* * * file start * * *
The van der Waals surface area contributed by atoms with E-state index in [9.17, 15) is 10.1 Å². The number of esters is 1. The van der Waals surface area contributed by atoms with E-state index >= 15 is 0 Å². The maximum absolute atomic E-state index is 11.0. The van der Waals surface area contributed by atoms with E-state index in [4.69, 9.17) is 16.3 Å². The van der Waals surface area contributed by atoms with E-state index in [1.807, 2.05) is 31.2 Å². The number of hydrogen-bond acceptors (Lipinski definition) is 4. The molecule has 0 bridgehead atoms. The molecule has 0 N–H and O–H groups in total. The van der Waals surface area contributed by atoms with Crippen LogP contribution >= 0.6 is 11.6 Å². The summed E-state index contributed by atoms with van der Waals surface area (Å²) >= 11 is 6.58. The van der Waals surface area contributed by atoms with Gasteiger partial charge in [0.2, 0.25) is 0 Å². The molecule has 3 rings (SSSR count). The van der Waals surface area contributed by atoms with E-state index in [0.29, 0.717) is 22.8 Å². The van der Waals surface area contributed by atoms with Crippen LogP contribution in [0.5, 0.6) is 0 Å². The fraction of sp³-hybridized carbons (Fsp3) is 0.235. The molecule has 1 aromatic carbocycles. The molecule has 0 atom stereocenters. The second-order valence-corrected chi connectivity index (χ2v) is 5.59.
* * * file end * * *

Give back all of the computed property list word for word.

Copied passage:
The van der Waals surface area contributed by atoms with E-state index in [9.17, 15) is 10.1 Å². The number of esters is 1. The van der Waals surface area contributed by atoms with E-state index >= 15 is 0 Å². The maximum absolute atomic E-state index is 11.0. The van der Waals surface area contributed by atoms with E-state index in [4.69, 9.17) is 16.3 Å². The van der Waals surface area contributed by atoms with E-state index in [1.807, 2.05) is 31.2 Å². The number of hydrogen-bond acceptors (Lipinski definition) is 4. The molecule has 0 bridgehead atoms. The molecule has 0 N–H and O–H groups in total. The van der Waals surface area contributed by atoms with Crippen LogP contribution >= 0.6 is 11.6 Å². The summed E-state index contributed by atoms with van der Waals surface area (Å²) >= 11 is 6.58. The van der Waals surface area contributed by atoms with Gasteiger partial charge in [0.2, 0.25) is 0 Å². The molecule has 3 rings (SSSR count). The van der Waals surface area contributed by atoms with E-state index in [0.29, 0.717) is 22.8 Å². The van der Waals surface area contributed by atoms with Crippen LogP contribution in [0.5, 0.6) is 0 Å². The fraction of sp³-hybridized carbons (Fsp3) is 0.235. The molecule has 1 aromatic carbocycles. The molecule has 0 atom stereocenters. The second-order valence-corrected chi connectivity index (χ2v) is 5.59.